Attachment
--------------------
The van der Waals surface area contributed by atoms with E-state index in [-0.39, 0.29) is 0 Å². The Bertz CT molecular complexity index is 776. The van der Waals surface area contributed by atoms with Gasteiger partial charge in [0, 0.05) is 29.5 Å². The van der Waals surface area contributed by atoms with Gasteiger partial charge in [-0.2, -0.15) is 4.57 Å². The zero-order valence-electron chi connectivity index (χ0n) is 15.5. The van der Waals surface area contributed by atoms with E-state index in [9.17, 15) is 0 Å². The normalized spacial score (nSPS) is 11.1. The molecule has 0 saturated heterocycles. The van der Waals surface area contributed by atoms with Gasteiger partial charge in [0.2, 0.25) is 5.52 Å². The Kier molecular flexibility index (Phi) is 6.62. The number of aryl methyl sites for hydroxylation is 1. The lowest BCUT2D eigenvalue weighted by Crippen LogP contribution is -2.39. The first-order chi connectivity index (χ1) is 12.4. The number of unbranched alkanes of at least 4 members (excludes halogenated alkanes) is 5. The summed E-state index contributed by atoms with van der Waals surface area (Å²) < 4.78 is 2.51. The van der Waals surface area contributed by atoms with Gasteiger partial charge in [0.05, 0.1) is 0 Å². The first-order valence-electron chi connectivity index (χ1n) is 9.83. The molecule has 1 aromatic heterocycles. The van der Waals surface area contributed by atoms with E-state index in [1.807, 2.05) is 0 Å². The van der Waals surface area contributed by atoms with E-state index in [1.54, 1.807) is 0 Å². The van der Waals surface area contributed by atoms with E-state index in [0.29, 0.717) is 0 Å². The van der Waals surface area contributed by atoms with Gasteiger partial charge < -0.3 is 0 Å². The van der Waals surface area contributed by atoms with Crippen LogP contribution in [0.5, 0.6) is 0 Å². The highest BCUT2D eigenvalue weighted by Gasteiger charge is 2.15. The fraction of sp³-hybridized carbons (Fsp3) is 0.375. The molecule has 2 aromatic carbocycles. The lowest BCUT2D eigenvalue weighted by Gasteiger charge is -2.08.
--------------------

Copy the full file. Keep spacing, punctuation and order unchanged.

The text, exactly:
The van der Waals surface area contributed by atoms with E-state index in [-0.39, 0.29) is 0 Å². The Bertz CT molecular complexity index is 776. The van der Waals surface area contributed by atoms with Gasteiger partial charge in [0, 0.05) is 29.5 Å². The van der Waals surface area contributed by atoms with Gasteiger partial charge in [-0.2, -0.15) is 4.57 Å². The zero-order valence-electron chi connectivity index (χ0n) is 15.5. The van der Waals surface area contributed by atoms with E-state index in [9.17, 15) is 0 Å². The normalized spacial score (nSPS) is 11.1. The molecule has 0 saturated heterocycles. The van der Waals surface area contributed by atoms with Gasteiger partial charge in [0.2, 0.25) is 5.52 Å². The Kier molecular flexibility index (Phi) is 6.62. The number of aryl methyl sites for hydroxylation is 1. The lowest BCUT2D eigenvalue weighted by Crippen LogP contribution is -2.39. The first-order chi connectivity index (χ1) is 12.4. The number of unbranched alkanes of at least 4 members (excludes halogenated alkanes) is 5. The summed E-state index contributed by atoms with van der Waals surface area (Å²) < 4.78 is 2.51. The van der Waals surface area contributed by atoms with Gasteiger partial charge in [0.05, 0.1) is 0 Å². The first-order valence-electron chi connectivity index (χ1n) is 9.83. The molecule has 1 aromatic heterocycles. The van der Waals surface area contributed by atoms with E-state index in [1.807, 2.05) is 0 Å². The van der Waals surface area contributed by atoms with E-state index in [1.54, 1.807) is 0 Å². The van der Waals surface area contributed by atoms with E-state index in [0.29, 0.717) is 0 Å². The van der Waals surface area contributed by atoms with Gasteiger partial charge < -0.3 is 0 Å². The van der Waals surface area contributed by atoms with Crippen LogP contribution in [0.5, 0.6) is 0 Å². The highest BCUT2D eigenvalue weighted by Gasteiger charge is 2.15. The fraction of sp³-hybridized carbons (Fsp3) is 0.375. The molecule has 2 aromatic carbocycles. The lowest BCUT2D eigenvalue weighted by Gasteiger charge is -2.08.